A private placement is the sale of securities to a limited number of qualified private investors. While an IPO is the initial sale of shares to the general public, a typical private placement is offered only to institutional investors and accredited individuals and entities that meet certain eligibility requirements.
For companies, private placements can provide an infusion of cash more quickly and less expensively than a public offering. Private placements are also generally not subject to public disclosure obligations. They typically allow companies to have a great deal of control over the process – the company can decide how much to sell, at what price, and to whom. However, those decisions do require a tremendous amount of due diligence and careful deliberation.
For investors, securities purchased through a private placement typically fall into the realm of alternative assets – investments that often have a low correlation to public markets and offer essential diversification to portfolios dominated by traditional stocks and bonds. Private placements also may give investors more control of their private equity allocations. Unlike venture capital – which usually takes the form of funds raised by venture capital firms and invested in portfolios of private companies – investments through private placements are made on an individual basis.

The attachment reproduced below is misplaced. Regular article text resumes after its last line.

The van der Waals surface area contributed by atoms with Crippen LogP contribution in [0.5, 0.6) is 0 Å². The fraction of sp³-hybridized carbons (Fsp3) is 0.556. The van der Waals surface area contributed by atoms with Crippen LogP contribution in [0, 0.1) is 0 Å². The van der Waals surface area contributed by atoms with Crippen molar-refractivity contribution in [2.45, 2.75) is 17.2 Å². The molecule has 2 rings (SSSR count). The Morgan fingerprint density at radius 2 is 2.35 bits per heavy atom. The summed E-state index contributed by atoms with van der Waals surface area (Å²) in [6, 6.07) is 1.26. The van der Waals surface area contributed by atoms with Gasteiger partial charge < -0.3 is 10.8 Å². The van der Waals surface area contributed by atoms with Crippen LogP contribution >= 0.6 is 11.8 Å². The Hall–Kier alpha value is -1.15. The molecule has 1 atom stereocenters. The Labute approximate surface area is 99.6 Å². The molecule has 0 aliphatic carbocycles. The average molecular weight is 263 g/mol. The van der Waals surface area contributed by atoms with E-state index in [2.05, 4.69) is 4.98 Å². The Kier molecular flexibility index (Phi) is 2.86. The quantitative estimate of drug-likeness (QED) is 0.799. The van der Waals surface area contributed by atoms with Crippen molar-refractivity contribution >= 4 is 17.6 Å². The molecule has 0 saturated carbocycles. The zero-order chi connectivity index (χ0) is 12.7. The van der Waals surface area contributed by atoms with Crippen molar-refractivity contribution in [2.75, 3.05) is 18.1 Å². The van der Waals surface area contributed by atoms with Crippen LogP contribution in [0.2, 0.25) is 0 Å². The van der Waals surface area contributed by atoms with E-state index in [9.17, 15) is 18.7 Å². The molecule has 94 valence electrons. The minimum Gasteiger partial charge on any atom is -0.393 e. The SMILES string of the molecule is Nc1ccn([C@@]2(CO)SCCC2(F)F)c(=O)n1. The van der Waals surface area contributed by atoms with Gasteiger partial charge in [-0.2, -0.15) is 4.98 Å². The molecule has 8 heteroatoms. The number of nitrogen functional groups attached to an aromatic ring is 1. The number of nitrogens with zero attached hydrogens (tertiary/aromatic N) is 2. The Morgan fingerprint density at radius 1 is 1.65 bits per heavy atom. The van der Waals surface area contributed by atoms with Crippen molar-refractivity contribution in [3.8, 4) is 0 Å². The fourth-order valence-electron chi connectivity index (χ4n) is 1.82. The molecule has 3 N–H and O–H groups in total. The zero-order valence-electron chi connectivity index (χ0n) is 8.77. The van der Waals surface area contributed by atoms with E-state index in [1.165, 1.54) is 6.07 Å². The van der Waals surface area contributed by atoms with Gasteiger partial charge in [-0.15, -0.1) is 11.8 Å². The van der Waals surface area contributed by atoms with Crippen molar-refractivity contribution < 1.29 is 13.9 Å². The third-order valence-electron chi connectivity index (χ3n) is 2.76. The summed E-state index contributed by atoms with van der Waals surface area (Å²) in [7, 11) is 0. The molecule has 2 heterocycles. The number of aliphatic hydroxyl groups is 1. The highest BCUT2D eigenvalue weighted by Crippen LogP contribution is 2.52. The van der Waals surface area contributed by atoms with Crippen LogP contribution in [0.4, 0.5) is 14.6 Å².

What are private placements?
Private placements are exempt from the registration requirements of the federal Securities Act of 1933 and public disclosure requirements as long as certain requirements are met. The sale of securities through private placements cannot involve any public offering, public solicitation, or advertising. In addition, private placements must comply with state laws and anti-fraud provisions of securities laws. Companies must disclose to potential investors all of the pertinent information needed to make a fully informed decision.
Securities sold through private placement securities can take different forms. Typically, they involve the sale of either debt or equity.